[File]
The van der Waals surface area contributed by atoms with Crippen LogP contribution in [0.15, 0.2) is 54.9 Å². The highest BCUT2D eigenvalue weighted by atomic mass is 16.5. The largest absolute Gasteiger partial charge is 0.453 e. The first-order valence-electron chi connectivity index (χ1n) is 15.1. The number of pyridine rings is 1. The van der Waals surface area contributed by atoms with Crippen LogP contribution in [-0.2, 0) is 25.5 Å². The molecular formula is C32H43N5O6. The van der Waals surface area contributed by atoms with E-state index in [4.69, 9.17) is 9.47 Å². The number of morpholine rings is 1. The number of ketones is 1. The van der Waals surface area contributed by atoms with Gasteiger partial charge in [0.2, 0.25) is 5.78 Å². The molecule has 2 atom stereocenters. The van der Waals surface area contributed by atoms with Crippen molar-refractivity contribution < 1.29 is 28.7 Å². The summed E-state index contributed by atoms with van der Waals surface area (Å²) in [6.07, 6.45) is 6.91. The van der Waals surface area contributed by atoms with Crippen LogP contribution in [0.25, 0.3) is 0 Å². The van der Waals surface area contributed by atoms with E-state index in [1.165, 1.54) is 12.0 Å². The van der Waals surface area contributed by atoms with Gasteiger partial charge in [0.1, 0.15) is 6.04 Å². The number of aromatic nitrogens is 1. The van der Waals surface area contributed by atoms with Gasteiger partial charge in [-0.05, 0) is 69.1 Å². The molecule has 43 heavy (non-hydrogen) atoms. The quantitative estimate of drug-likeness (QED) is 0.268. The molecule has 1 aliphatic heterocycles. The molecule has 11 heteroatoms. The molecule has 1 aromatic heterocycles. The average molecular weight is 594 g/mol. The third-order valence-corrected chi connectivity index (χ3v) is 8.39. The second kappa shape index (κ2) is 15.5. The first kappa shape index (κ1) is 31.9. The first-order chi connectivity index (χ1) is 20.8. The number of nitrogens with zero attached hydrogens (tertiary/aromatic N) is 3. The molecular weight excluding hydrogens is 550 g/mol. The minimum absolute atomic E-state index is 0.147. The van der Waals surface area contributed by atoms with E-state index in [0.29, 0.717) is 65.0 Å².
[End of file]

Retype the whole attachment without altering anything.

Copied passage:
The van der Waals surface area contributed by atoms with Crippen LogP contribution in [0.15, 0.2) is 54.9 Å². The highest BCUT2D eigenvalue weighted by atomic mass is 16.5. The largest absolute Gasteiger partial charge is 0.453 e. The first-order valence-electron chi connectivity index (χ1n) is 15.1. The number of pyridine rings is 1. The van der Waals surface area contributed by atoms with Crippen LogP contribution in [-0.2, 0) is 25.5 Å². The molecular formula is C32H43N5O6. The van der Waals surface area contributed by atoms with E-state index in [4.69, 9.17) is 9.47 Å². The number of morpholine rings is 1. The number of ketones is 1. The van der Waals surface area contributed by atoms with Gasteiger partial charge in [0.2, 0.25) is 5.78 Å². The molecule has 2 atom stereocenters. The van der Waals surface area contributed by atoms with Crippen molar-refractivity contribution < 1.29 is 28.7 Å². The summed E-state index contributed by atoms with van der Waals surface area (Å²) in [6.07, 6.45) is 6.91. The van der Waals surface area contributed by atoms with Crippen LogP contribution in [0.25, 0.3) is 0 Å². The van der Waals surface area contributed by atoms with E-state index in [1.165, 1.54) is 12.0 Å². The van der Waals surface area contributed by atoms with Gasteiger partial charge in [0.1, 0.15) is 6.04 Å². The number of aromatic nitrogens is 1. The van der Waals surface area contributed by atoms with Gasteiger partial charge in [-0.05, 0) is 69.1 Å². The molecule has 43 heavy (non-hydrogen) atoms. The quantitative estimate of drug-likeness (QED) is 0.268. The molecule has 1 aliphatic heterocycles. The molecule has 11 heteroatoms. The molecule has 1 aromatic heterocycles. The average molecular weight is 594 g/mol. The third-order valence-corrected chi connectivity index (χ3v) is 8.39. The second kappa shape index (κ2) is 15.5. The first kappa shape index (κ1) is 31.9. The first-order chi connectivity index (χ1) is 20.8. The number of nitrogens with zero attached hydrogens (tertiary/aromatic N) is 3. The molecular weight excluding hydrogens is 550 g/mol. The minimum absolute atomic E-state index is 0.147. The van der Waals surface area contributed by atoms with E-state index in [0.29, 0.717) is 65.0 Å².